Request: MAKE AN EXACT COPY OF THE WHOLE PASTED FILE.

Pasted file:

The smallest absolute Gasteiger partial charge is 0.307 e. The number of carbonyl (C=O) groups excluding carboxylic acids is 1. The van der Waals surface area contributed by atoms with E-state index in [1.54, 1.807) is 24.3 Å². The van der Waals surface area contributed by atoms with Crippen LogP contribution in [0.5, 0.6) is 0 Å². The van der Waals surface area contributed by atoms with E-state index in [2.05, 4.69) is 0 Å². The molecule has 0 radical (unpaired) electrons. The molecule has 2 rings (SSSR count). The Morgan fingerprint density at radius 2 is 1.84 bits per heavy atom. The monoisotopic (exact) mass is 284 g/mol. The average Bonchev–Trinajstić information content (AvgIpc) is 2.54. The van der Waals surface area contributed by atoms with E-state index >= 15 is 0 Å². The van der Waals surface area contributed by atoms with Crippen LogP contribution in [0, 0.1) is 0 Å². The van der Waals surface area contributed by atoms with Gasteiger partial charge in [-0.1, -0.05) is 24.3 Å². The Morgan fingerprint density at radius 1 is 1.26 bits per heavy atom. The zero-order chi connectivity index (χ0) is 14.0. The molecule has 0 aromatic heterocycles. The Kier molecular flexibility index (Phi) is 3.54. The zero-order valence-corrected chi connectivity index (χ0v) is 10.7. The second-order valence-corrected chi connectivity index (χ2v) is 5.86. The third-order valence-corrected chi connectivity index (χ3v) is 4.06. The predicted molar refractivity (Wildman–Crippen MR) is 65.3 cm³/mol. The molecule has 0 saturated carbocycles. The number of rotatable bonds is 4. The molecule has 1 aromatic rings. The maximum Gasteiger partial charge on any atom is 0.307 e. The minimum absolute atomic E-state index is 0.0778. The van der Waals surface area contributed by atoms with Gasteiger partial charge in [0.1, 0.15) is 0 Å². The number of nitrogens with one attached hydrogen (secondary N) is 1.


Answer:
The smallest absolute Gasteiger partial charge is 0.307 e. The number of carbonyl (C=O) groups excluding carboxylic acids is 1. The van der Waals surface area contributed by atoms with E-state index in [1.54, 1.807) is 24.3 Å². The van der Waals surface area contributed by atoms with Crippen LogP contribution in [0.5, 0.6) is 0 Å². The van der Waals surface area contributed by atoms with E-state index in [2.05, 4.69) is 0 Å². The molecule has 0 radical (unpaired) electrons. The molecule has 2 rings (SSSR count). The Morgan fingerprint density at radius 2 is 1.84 bits per heavy atom. The monoisotopic (exact) mass is 284 g/mol. The average Bonchev–Trinajstić information content (AvgIpc) is 2.54. The van der Waals surface area contributed by atoms with E-state index >= 15 is 0 Å². The van der Waals surface area contributed by atoms with Crippen LogP contribution in [0, 0.1) is 0 Å². The van der Waals surface area contributed by atoms with Gasteiger partial charge in [-0.1, -0.05) is 24.3 Å². The Morgan fingerprint density at radius 1 is 1.26 bits per heavy atom. The zero-order chi connectivity index (χ0) is 14.0. The molecule has 0 aromatic heterocycles. The Kier molecular flexibility index (Phi) is 3.54. The zero-order valence-corrected chi connectivity index (χ0v) is 10.7. The second-order valence-corrected chi connectivity index (χ2v) is 5.86. The third-order valence-corrected chi connectivity index (χ3v) is 4.06. The predicted molar refractivity (Wildman–Crippen MR) is 65.3 cm³/mol. The molecule has 0 saturated carbocycles. The number of rotatable bonds is 4. The molecule has 1 aromatic rings. The maximum Gasteiger partial charge on any atom is 0.307 e. The minimum absolute atomic E-state index is 0.0778. The van der Waals surface area contributed by atoms with Gasteiger partial charge in [0.1, 0.15) is 0 Å². The number of nitrogens with one attached hydrogen (secondary N) is 1.